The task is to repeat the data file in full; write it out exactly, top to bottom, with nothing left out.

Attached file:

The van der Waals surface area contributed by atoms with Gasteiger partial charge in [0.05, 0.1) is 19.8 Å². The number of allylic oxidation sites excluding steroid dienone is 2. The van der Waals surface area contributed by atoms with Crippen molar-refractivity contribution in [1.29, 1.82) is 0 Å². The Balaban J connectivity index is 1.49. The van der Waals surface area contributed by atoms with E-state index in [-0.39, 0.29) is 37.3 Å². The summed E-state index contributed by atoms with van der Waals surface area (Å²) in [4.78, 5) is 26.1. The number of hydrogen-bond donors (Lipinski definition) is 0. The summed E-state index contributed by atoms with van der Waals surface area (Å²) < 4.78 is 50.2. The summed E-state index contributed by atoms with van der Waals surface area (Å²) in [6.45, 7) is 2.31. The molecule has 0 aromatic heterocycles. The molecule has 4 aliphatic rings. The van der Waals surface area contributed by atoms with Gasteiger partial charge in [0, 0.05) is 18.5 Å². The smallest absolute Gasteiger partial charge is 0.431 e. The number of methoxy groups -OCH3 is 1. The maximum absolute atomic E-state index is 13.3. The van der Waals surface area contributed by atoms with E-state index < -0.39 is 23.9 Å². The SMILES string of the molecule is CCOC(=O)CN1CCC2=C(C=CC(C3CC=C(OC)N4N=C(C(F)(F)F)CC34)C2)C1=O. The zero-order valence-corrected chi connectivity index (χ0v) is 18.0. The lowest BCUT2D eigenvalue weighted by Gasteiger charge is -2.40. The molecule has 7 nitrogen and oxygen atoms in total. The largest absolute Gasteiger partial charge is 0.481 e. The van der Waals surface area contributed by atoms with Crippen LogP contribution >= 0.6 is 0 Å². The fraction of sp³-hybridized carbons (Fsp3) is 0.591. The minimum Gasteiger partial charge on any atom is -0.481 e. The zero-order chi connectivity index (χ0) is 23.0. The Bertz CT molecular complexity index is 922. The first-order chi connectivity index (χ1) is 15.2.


The van der Waals surface area contributed by atoms with Gasteiger partial charge in [0.05, 0.1) is 19.8 Å². The number of allylic oxidation sites excluding steroid dienone is 2. The van der Waals surface area contributed by atoms with Crippen molar-refractivity contribution in [1.29, 1.82) is 0 Å². The Balaban J connectivity index is 1.49. The van der Waals surface area contributed by atoms with E-state index in [-0.39, 0.29) is 37.3 Å². The summed E-state index contributed by atoms with van der Waals surface area (Å²) in [4.78, 5) is 26.1. The number of hydrogen-bond donors (Lipinski definition) is 0. The summed E-state index contributed by atoms with van der Waals surface area (Å²) < 4.78 is 50.2. The summed E-state index contributed by atoms with van der Waals surface area (Å²) in [6.45, 7) is 2.31. The molecule has 0 aromatic heterocycles. The molecule has 4 aliphatic rings. The van der Waals surface area contributed by atoms with Gasteiger partial charge in [0, 0.05) is 18.5 Å². The smallest absolute Gasteiger partial charge is 0.431 e. The number of methoxy groups -OCH3 is 1. The maximum absolute atomic E-state index is 13.3. The van der Waals surface area contributed by atoms with E-state index < -0.39 is 23.9 Å². The SMILES string of the molecule is CCOC(=O)CN1CCC2=C(C=CC(C3CC=C(OC)N4N=C(C(F)(F)F)CC34)C2)C1=O. The zero-order valence-corrected chi connectivity index (χ0v) is 18.0. The lowest BCUT2D eigenvalue weighted by Gasteiger charge is -2.40. The molecule has 7 nitrogen and oxygen atoms in total. The largest absolute Gasteiger partial charge is 0.481 e. The van der Waals surface area contributed by atoms with Crippen LogP contribution >= 0.6 is 0 Å². The fraction of sp³-hybridized carbons (Fsp3) is 0.591. The minimum Gasteiger partial charge on any atom is -0.481 e. The zero-order chi connectivity index (χ0) is 23.0. The Bertz CT molecular complexity index is 922. The first-order chi connectivity index (χ1) is 15.2.